The Singapore government has ordered the closure of all cinemas in the country for a month. The move was made in reaction to the spread of the novel coronavirus pandemic.

The announcement was made by the country’s COVID-19 multi-ministry task force. The measures will run from Thursday at 11.59pm local time until Apr 30.

Gatherings outside school and work will be limited to a maximum of 10 people, the task force said. Its new ruling covers night clubs, discos, karaoke outlets, and theatres where it said there is a high risk of transmission due to sustained close contact over a period of time.

Schools will remain open, but “centre-based tuition and enrichment classes” must be halted. Religious services and congregations will also be suspended, although places of worship may remain open for private worship and funerals, but will be limited to 10 people.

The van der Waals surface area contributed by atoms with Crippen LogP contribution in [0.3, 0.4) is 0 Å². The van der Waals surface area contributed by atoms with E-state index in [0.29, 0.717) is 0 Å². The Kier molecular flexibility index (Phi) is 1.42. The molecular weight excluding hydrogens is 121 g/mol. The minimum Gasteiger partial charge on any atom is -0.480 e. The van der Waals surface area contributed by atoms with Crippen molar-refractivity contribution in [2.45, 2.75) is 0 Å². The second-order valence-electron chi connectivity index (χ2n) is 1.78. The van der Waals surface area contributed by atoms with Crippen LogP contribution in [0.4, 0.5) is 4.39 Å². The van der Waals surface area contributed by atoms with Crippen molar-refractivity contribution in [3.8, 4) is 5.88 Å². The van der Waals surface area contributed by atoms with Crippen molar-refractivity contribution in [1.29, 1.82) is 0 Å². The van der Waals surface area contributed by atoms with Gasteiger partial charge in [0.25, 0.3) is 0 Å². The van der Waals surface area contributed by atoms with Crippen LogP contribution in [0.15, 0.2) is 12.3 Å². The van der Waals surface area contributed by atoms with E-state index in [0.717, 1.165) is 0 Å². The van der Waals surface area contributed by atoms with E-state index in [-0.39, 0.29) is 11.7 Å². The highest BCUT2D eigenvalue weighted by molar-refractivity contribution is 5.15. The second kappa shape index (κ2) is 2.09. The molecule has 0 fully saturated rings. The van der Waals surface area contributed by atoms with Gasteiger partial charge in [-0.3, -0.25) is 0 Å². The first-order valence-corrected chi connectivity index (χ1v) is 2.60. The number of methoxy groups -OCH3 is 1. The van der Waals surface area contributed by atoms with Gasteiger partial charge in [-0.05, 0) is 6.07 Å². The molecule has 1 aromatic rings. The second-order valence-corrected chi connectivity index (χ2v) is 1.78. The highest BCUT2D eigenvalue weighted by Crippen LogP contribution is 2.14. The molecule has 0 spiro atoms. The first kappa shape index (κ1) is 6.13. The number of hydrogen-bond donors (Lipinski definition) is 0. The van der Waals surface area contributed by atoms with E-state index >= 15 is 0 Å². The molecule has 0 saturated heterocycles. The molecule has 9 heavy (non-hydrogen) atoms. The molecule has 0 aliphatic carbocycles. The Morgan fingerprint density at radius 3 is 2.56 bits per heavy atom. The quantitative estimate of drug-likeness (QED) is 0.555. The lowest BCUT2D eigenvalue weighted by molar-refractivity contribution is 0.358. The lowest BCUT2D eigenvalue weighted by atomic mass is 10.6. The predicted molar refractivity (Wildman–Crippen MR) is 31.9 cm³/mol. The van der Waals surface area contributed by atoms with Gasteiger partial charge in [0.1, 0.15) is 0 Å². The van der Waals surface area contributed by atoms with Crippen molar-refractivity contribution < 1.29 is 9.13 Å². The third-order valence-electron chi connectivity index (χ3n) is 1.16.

Singapore had generally been seen as successfully managing the spread of the coronavirus, and had largely closed its borders. But in the last few days, the number of confirmed cases has risen steeply, a combination of continuing local infections, and cases imported by Singapore citizens and permanent residents fleeing from Europe, which has replaced China as the disease’s new hotspot.

On Tuesday, Singapore announced 49 new cases, bringing its total to 558, with just 2 deaths. Of the new incidences, 32 were imported cases, with the majority brought in by people flying from the U.K., the Ministry of Health said in its daily briefing.

The Singapore cinema sector is dominated by three vertically-integrated groups. Some 297 screens serve a population of 4.5 million.

Local films typically account for less than 5% of the annual box of office, and audience tastes skew heavily towards mainstream Hollywood fare. The attendance rate per head of population is among the highest in the world, at over 4 visits per person per year, giving a aggregate gross box office of S$175 million ($121 million) in 2019.